Sponsors for the conference were:
- Silver ($1000): George Petrides Wild Bird Centers of America (donated lovely embroidered bags) and Wild Birds Unlimited
- Bronze ($500) Nature’s Way and Prescott Bluebird Recovery Project
- True Blue ($250) Affiliates: California Bluebird Recovery and Virginia Bluebird Society.
NABS Awards (presented by Greg Beavers and Jonathan Ridgeway):
- Mary Janetatos Distinguished Service Award: Jim McLoughlin, Omaha, NE
- Lifetime Achievement Bluebird Conservation Award: Carol LaPres, Muskegon, MI (This woman fledge 1440 Titmice!)
- John and Nora Lane Bluebird Conservation Award:
- Greg & Terry Tellier, Penticton, BC
- Bet Zimmerman, Woodstock Valley, CT
- Individual Bluebird Conservation Award: Tony Doghmen, Norfolk, NE
- Commendable Service in the Field of Bluebird Conservation: Bob Walshaw, Coweta, OK
- Research Award: Judy Guinan, Radford, VA
- Lawrence Zeleny Bluebird Conservation Award: Aldo Leopold Audubon Society
- NABS President Award: Pauline Tom
- Unfortunately I didn’t get the information on the BAN awards!
Jonathan Ridgeway, NABS President at the banquet
A few years ago, NABS membership was 1800 and declining. Now it is in excess of 2000 and growing. Conference calls are held on a monthly basis. He noted that the most valuable thing NABS has is their good name. Their focus is on serving the affiliates (providing meaningful support) vs. competing with them. NABS is solvent, and the Zeleney funding is growing. They have hired a new, extremely well qualified managing editor for the Bluebird journal (he starts AFTER the next edition.) Jim McLoughlin, the webmaster, is setting up a system where affiliates can have their own webspace (especially if they don’t have website) and will be able to post events on a consolidated calendar (which will help get the word out, and avoid scheduling conflicts.) They are working on members only benefits. Jimmy Dodson is now the Chair of the speaker’s bureau. They need someone for the Educational Committee Chair who can provide leadership to update the PowerPoint presentation, materials, etc. for both adults and children, teachers and organizations.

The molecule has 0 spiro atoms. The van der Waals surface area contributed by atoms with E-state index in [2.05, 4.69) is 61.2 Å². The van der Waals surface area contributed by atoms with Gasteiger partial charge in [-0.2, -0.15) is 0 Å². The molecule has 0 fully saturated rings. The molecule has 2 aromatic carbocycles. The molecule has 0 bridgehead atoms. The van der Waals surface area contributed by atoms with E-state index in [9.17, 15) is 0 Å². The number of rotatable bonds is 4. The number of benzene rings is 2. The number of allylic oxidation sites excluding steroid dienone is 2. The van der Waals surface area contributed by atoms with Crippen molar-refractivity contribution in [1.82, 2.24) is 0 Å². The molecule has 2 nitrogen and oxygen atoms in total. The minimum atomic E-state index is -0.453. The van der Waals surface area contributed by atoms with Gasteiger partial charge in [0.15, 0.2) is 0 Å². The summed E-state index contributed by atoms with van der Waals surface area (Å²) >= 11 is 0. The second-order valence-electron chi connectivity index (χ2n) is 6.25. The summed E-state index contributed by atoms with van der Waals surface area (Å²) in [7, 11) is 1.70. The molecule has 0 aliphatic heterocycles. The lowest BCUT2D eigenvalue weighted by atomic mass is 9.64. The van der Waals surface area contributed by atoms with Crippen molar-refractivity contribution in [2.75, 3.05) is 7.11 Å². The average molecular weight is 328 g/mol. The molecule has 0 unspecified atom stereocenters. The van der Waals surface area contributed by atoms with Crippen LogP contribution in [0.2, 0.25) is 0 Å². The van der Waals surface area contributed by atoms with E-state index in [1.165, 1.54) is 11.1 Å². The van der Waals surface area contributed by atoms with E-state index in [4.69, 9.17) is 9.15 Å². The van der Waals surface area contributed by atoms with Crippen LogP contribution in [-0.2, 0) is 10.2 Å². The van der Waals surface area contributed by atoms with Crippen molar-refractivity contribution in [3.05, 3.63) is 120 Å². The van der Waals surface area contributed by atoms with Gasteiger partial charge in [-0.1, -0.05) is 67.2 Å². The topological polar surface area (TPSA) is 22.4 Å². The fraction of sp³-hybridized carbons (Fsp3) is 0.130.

The Cranes: Thursday evening we hung out in a blind to see Sandhill Cranes landing by the thousands in the Platte River. What a racket they made! It seemed to take them forever to decide where to settle down for the night. When they finally landed, Doug thought the whole blind smelled like chicken. The cranes roost/sleep standing in the water so they can hear predators coming. (I think the morning blind experience might have been better, as it was dark by the time the cranes landed near us, but we aren’t real birders, and were unwilling to get up in time to leave at 4:45 a.m.) The majority of their diet (80%) is corn; of which there is plenty here (the price of corn has doubled due to the demand for biodiesel). However, new harvesting equipment leaves less corn behind. Small farms here are being bought up by larger consortiums.
Keanna Leonard, Education Director at Audubon’s Rowe Sanctuary gave a talk on Sandhill Cranes, with a video running in the background which she annotated. The week we were there, there were probably between 50-90,000 cranes – by St. Patrick’s Day there will be 350,000, all of which will be gone by April 15. Some interesting information she shared:
- Some migrate 6,000-7,000 miles (to Alaska and even Siberia).
- Unlike bluebirds, they lay only two eggs, and start incubating on the first day, so one nestling hatches before the other and often tries to kick the younger sibling out of the nest, which is a depression in the ground lined with grass (Doug’s assessment was “that’s a pretty crappy nest.”)
- During filming, a male Sandhill Crane got agitated and picked up a stone and threw it at the photographer!
- Babies are called colts, females mares and males roans.
- The young grow about 1” per day, and in 2-2.5 mos. are as tall as adults.
- Families of 3 or 4 (depending on whether both chicks survive) stay together.
- The birds “paint” their feathers by wiping clods of reddish clay on themselves (perhaps for mite control/camouflage/to be more attractive.)
- Just before taking off, they lean forward.
- Aggressive behaviors including bowing their head, preening and ruffling their bustle (which is not their tail, but their wing feathers).
- All 15 species of cranes dance – sometimes family dance together.
- As adults, they go bald, and the red part of their head is actually bald flesh, which can be come flushed with blood (e.g., when agitated.)
- They can live a long time (one banded bird was more than 31 years old.)
- Rowe Sanctuary is disking the river to retain this habitat which is key for their migration.
- Cranes are hunted in 9 states.